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    • Mike

      Ongoing DDoS Attack causing Forum Slowness   26/04/17

      In case you have missed the announcement, the reason that the forum has been slow at times since the minor version update the other day is due to a Denial of Service attack, brute force attack on our email, and judging by the lag with our FTP response, that too.  If you're feeling like you're experiencing a glitch in the Matrix, you're not wrong.  This is the same MO as the attack in September 2016 that occurred when we transitioned to the new version 4 of the software.  We're currently working with US and UK cyber-crime departments, who specialise in this sort of thing, and we're hopeful that we'll be able to track them down this time by using the accumulated evidence already held.    We are pretty certain that it's a continuation of the same attack last year, only at a reduced intensity to deter people from using the site "because it's terribly slow", rather than taking it down completely, and we're also sure of the motivations of those responsible.  Spite.   Please bear with us in the interim, and wish us luck in dealing with these.... "people".

patjb

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About patjb

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  1. Went to this event in the morning, would have loved to stay longer. Some great tips and advice. When is the next one and I will make sure I can stay longer!
  2. Wow what a trip down memory lane, I was an engine man at Waddington the other side of Lincoln on 44 Sqdn. I think I even recognise one or two faces on the film.. I still remember being on the ORP for scrambles, getting behind the power set (generator) for protection from the jet blast. I think the last scramble we did was at the Finningley airshow. The best bit was hearing a "rapid start" taking place, compressed air stored in gas bottles staring the engines very quickly and noisily. Great times and trips.
  3. Great job, just how I remember them on detachements and at air shows in the 80's
  4. Very nice build, of an aircraft we used to take for granted at UK airshows. Last one in mil service I saw flying were Austrian Air Force.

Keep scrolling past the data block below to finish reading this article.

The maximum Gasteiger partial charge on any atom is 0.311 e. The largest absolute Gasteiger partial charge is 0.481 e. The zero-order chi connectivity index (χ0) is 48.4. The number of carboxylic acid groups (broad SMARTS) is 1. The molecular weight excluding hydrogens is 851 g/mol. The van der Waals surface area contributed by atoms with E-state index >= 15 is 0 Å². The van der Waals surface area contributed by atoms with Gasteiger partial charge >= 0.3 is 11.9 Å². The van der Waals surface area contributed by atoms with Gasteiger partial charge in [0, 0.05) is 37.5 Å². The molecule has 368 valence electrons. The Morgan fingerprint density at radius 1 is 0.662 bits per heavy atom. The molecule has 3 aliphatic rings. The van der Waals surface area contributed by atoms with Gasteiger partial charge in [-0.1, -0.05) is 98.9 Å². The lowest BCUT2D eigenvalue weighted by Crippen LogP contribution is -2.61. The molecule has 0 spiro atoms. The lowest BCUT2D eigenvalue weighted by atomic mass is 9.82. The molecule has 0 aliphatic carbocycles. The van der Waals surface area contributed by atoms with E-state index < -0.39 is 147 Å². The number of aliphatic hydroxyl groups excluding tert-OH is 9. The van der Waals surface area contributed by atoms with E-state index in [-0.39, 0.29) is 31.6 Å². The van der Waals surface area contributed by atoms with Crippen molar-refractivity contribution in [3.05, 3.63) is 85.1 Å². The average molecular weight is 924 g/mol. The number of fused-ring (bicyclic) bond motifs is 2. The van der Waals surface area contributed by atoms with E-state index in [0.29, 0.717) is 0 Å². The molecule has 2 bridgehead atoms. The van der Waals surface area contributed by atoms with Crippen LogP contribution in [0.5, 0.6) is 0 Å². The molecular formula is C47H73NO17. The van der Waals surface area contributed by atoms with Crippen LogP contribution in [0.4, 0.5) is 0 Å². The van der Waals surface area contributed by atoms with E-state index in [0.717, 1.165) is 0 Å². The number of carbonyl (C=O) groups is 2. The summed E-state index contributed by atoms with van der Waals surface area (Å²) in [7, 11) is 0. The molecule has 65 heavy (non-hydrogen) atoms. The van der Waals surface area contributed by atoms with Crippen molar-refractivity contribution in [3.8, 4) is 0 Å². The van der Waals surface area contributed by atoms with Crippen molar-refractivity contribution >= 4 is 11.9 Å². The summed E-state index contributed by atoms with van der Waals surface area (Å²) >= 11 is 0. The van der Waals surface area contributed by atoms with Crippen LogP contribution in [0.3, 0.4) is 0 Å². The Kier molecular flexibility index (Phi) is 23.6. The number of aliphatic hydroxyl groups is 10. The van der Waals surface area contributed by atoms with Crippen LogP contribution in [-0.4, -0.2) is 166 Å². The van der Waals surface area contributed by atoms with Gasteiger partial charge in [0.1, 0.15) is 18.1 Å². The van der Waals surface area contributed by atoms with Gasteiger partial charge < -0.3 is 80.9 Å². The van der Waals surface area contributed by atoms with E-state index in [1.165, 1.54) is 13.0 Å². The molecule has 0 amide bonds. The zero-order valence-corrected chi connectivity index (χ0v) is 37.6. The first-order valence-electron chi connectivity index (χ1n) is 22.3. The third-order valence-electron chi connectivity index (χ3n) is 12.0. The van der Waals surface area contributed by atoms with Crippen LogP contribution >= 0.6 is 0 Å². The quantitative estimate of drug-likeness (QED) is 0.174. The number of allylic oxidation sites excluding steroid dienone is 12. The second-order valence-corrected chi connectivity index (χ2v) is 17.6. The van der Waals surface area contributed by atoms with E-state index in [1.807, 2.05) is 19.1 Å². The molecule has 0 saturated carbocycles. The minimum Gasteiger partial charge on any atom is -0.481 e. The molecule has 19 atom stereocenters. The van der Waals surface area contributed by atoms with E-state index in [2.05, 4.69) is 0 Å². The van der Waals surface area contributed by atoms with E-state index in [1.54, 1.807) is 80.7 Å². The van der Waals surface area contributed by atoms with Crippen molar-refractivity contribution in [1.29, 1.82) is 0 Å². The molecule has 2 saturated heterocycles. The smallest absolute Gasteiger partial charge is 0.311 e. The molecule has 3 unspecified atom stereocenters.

5. The finish is superb, looks great.
  6. Slight digression, loved #3 in the the first set of pictures. The reason, intake blanks marked port and starboard! My first aircraft as a mechanic in the RAF was the Vulcan and we still referred to the sides that way. I went on to C130's where when i mentioned the starboard side of the Hercules it was days before the laughter stopped!
  7. That really looks superb. I would be very proud of that.
  8. Excellent finish, looks just right. It is very easy to go over the top on weathering and end up with an aircraft that looks like it's been outside at a museuem for years. In service aircraft were, when I was in, washed as an out of phase calendar based item. Hand polishing VIP Pembrokes after evry flight, and the bar open!
  9. XH558 has Olympus 200 series engines, I was on the line at Waddington in the mid 70's till the Vulcans folded, bar 9 months away on a training course. The Olympus 200 series engines were all at Scampton and the 300's at Waddington. So it probably never was based at Waddington in the 70's, I am prepared to be proven wrong, ask my wife! Later on she became a tanker and was on 50 Sqdns strength at Waddington.
  10. About 40mins ago, heard an unusual engine noise. Looked out the back and a RAF Typhoon and Spitfire in formation flying reasonably low over Milton Keynes, nice.
  11. I was one of the groundcrew on 44® Sqdn and took part in several trips to Wyton. We also did Coningsby, Cottesmore and Wittering, and once I remember going to RAE Bedford. These detachements used to last three night normally, and if the host base wasn't on exercise like us cost a fortune in beer money! It was very noisey underneath them when they did a four ship scramble as well.
  12. Superb, the finish is a work of art. Great model of a great aircraft.
  13. FLM course mid 70's then FT fitters engine course 1981 I think. My first time there as a trainee the workshops had Sea Vixens, Sea Hawks and Piston Provost's.........I now feel very old!
  14. After a quick look on the all knowing W.W.W. I found this. "in the internal-security fit in 1963 XN814 was modified to accommodate external bomb racks (for 14 bombs) on each side of the lower fuselage; the nose window was equipped as a bomb aimer's position. After successful trials with the "Argi-bomber" the aircraft used in Aden and the Far East were given this modification. There is no evidence that they were operationally used in this offensive role."